The Vinland Map, which shows a section of North America’s coastline southwest of Greenland, is famed for being the earlies imagery of the New World, but a new analysist reveals it ‘is awash in 20th-century ink.’
Researchers at Yale University found the map believed to have been made in the 15th-century has a titanium compound used in inks first produced in the 1920s.
‘The Vinland Map is a fake,’ Raymond Clemens, curator of early books and manuscripts at Yale’s Beinecke Rare Book & Manuscript Library, which houses the map, said in a statement.
‘There is no reasonable doubt here. This new analysis should put the matter to rest.’
Even more, the study found that the map maker intentionally created a fake.
The 20th-century trickster used the modern ink to write out instructions for putting the map together as it would appear on a genuine 15th-century manuscript, which was done so over a Latin inscription.
The team believes the inscription is a bookbinder’s note guiding the assembly of the Speculum Historiale — an authentic medieval volume and the likely source of the map’s calfskin parchment.
The Vinland Map, which shows a section of North America’s coastline southwest of Greenland, is famed for being the earlies imagery of the New World, but a new analysist reveals it ‘is awash in 20th-century ink’
‘The altered inscription certainly seems like an attempt to make people believe the map was created at the same time as the Speculum Historiale,’ Clemens said.
‘It’s powerful evidence that this is a forgery, not an innocent creation by a third party that was co-opted by someone else, although it doesn’t tell us who perpetrated the deception.’
Yale obtained the map in 1965, proudly announcing that it proves the Norsemen, not Christopher Columbus, were the first Europeans to reach the New World.
However, the map has always been questioned by scholars who have found traces of modern ink in previous studies.
Researchers at Yale University found the map believed to have been made in the 15th-century has a titanium compound (blue) used in inks first produced in the 1920s
An inscription on the back of the map (top), possibly a bookbinder’s note for assembling the medieval volume with which it was originally bound, was overwritten in an apparent attempt to deceive. The bottom image shows the presence of titanium in the ink, which strongly suggests it is of modern origin, while the preceding three false-color images highlight elements that are consistent with medieval iron gall ink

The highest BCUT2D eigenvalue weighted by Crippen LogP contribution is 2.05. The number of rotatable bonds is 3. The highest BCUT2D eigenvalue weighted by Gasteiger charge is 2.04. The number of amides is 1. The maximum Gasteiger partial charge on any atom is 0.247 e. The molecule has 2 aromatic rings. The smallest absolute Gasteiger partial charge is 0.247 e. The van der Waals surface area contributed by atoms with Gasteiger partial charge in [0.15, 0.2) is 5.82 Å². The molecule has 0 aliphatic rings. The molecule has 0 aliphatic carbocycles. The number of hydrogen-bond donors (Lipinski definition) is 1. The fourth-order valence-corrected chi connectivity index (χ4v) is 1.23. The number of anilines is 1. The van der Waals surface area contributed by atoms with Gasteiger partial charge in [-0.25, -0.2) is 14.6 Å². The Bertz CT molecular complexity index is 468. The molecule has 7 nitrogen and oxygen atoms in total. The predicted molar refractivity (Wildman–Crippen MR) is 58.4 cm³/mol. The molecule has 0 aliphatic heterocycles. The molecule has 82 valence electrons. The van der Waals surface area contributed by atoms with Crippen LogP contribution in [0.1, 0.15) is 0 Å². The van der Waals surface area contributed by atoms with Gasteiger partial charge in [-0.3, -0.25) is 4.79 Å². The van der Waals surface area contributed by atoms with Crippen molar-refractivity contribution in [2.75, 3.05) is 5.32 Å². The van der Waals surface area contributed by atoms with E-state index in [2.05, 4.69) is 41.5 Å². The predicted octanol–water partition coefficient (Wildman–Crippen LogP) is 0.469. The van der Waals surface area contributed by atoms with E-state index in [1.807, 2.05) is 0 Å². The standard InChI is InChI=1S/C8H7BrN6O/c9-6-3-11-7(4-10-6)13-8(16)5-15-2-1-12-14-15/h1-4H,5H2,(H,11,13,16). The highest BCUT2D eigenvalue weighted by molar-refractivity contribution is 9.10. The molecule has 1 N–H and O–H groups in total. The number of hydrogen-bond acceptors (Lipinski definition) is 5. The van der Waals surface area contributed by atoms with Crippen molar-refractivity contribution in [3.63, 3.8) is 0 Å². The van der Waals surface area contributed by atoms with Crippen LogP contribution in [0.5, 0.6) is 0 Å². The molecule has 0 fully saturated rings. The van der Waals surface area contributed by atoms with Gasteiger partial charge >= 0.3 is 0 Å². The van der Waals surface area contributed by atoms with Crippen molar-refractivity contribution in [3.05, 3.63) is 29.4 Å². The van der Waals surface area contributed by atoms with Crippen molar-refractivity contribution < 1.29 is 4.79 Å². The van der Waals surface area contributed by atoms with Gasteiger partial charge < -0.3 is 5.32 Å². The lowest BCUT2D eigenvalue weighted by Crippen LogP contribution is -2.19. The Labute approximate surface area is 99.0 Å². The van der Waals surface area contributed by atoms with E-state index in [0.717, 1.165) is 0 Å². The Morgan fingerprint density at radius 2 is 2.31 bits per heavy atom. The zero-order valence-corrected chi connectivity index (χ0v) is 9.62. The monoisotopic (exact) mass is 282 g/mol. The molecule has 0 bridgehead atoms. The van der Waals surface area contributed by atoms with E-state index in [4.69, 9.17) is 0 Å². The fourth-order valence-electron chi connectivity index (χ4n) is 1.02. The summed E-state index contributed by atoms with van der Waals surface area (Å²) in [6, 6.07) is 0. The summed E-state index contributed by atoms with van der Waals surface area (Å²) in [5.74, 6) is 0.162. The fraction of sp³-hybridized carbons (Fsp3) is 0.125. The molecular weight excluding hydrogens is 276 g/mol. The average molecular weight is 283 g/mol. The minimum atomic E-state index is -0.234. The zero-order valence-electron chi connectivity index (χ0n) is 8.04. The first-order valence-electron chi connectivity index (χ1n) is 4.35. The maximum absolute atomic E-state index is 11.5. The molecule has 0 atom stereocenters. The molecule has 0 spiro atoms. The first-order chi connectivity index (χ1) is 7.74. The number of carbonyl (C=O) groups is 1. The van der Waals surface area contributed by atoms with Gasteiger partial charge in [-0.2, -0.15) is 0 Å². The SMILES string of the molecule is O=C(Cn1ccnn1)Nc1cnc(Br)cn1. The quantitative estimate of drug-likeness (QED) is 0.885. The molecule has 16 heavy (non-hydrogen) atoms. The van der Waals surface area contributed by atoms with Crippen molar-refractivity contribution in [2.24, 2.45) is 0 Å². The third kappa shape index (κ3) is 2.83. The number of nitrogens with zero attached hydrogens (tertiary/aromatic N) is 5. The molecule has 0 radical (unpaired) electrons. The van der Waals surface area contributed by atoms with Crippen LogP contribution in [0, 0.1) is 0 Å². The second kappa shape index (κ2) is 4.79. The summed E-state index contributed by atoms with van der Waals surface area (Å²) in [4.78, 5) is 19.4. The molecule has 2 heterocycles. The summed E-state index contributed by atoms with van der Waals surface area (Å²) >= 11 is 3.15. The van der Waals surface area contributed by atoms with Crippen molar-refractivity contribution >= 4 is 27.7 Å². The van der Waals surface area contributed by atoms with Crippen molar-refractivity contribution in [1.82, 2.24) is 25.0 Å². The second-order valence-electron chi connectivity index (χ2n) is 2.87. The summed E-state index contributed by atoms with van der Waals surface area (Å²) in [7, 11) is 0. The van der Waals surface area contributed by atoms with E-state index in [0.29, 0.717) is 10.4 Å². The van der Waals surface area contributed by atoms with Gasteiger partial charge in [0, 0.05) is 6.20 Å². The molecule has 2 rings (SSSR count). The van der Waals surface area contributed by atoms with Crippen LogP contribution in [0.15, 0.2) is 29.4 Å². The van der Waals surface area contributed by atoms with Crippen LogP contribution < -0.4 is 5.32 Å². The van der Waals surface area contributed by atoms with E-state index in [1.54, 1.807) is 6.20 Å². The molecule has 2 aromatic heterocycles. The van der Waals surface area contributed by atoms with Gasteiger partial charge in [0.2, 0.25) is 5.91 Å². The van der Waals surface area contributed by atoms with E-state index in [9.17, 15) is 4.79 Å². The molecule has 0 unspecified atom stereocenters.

And the latest analysis provides the clearest evidence yet that the map is a fraud.
‘The Vinland Map lacks the elaborate ornamentation of other medieval maps, such as the Beinecke Library’s collection of portolan nautical charts. Patched wormholes dot its parchment,’ the researchers shared in a statement.
‘Much of its ink appears faded.’
The team used X-ray fluorescence spectroscopy (XRF), a non-destructive technique to analyze the ink.
Medieval scribes typically wrote with iron gall ink, which is composed of iron sulphate, powdered gall nuts and a binder (the first two are primary elemental ingredients of iron gall ink, and the third is often present as an impurity).
The XRF analysis of the Vinland Map showed little to no iron, sulfur, or copper. Instead, the scan revealed the presence of titanium throughout the map’s ink.
Yale obtained the map in 1965. Pictured are Yale University curator, Alexander Vietor, at Beinecke Rare Book Library, and Thomas Marston, examining 15th century map of Vinland
A scan of Vinlanda Insula, the portion of North American coastline that made the map famous, revealed high levels of titanium and smaller amounts of barium, which the team says is the strongest evidence against the map’s authenticity.
This is because the earliest commercially produced titanium-white pigments in the 1920s contained titanium dioxide and barium sulfate.
However, researchers had to be sure and did so by analyzing 50 manuscript fragments in the Beinecke Library’s collection that were produced in Central Europe during the 15th century – the same era the Vinland Map was supposedly drawn.
The results showed the fragments contain much lower levels of titanium than the map and much higher levels of iron.
The map was said to prove the Norsemen, not Christopher Columbus, were the first Europeans to reach the New World
To confirm that the map’s ink was of modern origin, and that the anatase wasn’t simply unique and naturally occurring, the team performed field emission scanning electron microscopy (FE-SEM) on samples from the altered text of the Tartar Relation and the map.
Richard Hark, a conservation scientist who works with the Beinecke Library’s collections, said in a statement: ‘This process yielded highly magnified images of its ink’s components, which showed that the anatase particles closely resemble those found in pigment that was commercially produced in Norway in 1923. Nothing suggested that the anatase was naturally sourced.’
‘Having determined that the ink’s composition was consistent with an early form of commercially available titanium white, the team spotted evidence that the map is a deliberate forgery,’ the team wrote in the press release.